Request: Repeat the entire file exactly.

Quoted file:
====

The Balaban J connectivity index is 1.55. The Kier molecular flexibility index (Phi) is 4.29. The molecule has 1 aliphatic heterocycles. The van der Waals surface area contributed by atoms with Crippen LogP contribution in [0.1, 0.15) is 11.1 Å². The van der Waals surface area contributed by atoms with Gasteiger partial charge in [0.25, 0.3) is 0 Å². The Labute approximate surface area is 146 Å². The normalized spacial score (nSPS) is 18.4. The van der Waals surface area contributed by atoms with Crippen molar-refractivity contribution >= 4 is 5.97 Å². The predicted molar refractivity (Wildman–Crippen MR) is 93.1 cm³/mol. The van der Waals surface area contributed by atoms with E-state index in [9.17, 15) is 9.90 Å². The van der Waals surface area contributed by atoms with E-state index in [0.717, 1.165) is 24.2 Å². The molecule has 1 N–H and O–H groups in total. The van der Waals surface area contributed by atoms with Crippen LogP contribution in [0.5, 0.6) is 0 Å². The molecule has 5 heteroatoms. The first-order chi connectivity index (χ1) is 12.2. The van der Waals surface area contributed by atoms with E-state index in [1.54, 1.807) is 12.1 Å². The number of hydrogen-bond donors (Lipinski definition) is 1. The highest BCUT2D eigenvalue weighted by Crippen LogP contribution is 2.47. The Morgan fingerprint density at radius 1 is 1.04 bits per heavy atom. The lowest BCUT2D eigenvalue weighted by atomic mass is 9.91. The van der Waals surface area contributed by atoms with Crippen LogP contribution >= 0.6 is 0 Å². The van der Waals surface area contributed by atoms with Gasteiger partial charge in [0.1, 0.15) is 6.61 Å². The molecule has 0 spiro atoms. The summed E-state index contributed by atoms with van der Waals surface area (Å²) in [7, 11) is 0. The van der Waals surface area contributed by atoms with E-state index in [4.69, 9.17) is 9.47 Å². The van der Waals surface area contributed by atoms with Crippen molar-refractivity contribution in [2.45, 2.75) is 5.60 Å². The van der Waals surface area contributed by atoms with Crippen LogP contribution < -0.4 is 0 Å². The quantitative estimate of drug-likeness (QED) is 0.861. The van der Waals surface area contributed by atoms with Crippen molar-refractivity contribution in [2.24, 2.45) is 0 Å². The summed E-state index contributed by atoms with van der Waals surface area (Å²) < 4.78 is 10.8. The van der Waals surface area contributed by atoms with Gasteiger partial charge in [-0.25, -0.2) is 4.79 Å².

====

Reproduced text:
The Balaban J connectivity index is 1.55. The Kier molecular flexibility index (Phi) is 4.29. The molecule has 1 aliphatic heterocycles. The van der Waals surface area contributed by atoms with Crippen LogP contribution in [0.1, 0.15) is 11.1 Å². The van der Waals surface area contributed by atoms with Gasteiger partial charge in [0.25, 0.3) is 0 Å². The Labute approximate surface area is 146 Å². The normalized spacial score (nSPS) is 18.4. The van der Waals surface area contributed by atoms with Crippen molar-refractivity contribution >= 4 is 5.97 Å². The predicted molar refractivity (Wildman–Crippen MR) is 93.1 cm³/mol. The van der Waals surface area contributed by atoms with E-state index in [9.17, 15) is 9.90 Å². The van der Waals surface area contributed by atoms with E-state index in [0.717, 1.165) is 24.2 Å². The molecule has 1 N–H and O–H groups in total. The van der Waals surface area contributed by atoms with Crippen LogP contribution in [0.5, 0.6) is 0 Å². The molecule has 5 heteroatoms. The first-order chi connectivity index (χ1) is 12.2. The van der Waals surface area contributed by atoms with E-state index in [1.54, 1.807) is 12.1 Å². The number of hydrogen-bond donors (Lipinski definition) is 1. The highest BCUT2D eigenvalue weighted by Crippen LogP contribution is 2.47. The Morgan fingerprint density at radius 1 is 1.04 bits per heavy atom. The lowest BCUT2D eigenvalue weighted by atomic mass is 9.91. The van der Waals surface area contributed by atoms with Crippen LogP contribution >= 0.6 is 0 Å². The van der Waals surface area contributed by atoms with Gasteiger partial charge in [0.1, 0.15) is 6.61 Å². The molecule has 0 spiro atoms. The summed E-state index contributed by atoms with van der Waals surface area (Å²) in [7, 11) is 0. The van der Waals surface area contributed by atoms with E-state index in [4.69, 9.17) is 9.47 Å². The van der Waals surface area contributed by atoms with Crippen molar-refractivity contribution in [2.45, 2.75) is 5.60 Å². The van der Waals surface area contributed by atoms with Crippen LogP contribution < -0.4 is 0 Å². The quantitative estimate of drug-likeness (QED) is 0.861. The van der Waals surface area contributed by atoms with Crippen molar-refractivity contribution in [2.24, 2.45) is 0 Å². The summed E-state index contributed by atoms with van der Waals surface area (Å²) < 4.78 is 10.8. The van der Waals surface area contributed by atoms with Gasteiger partial charge in [-0.25, -0.2) is 4.79 Å².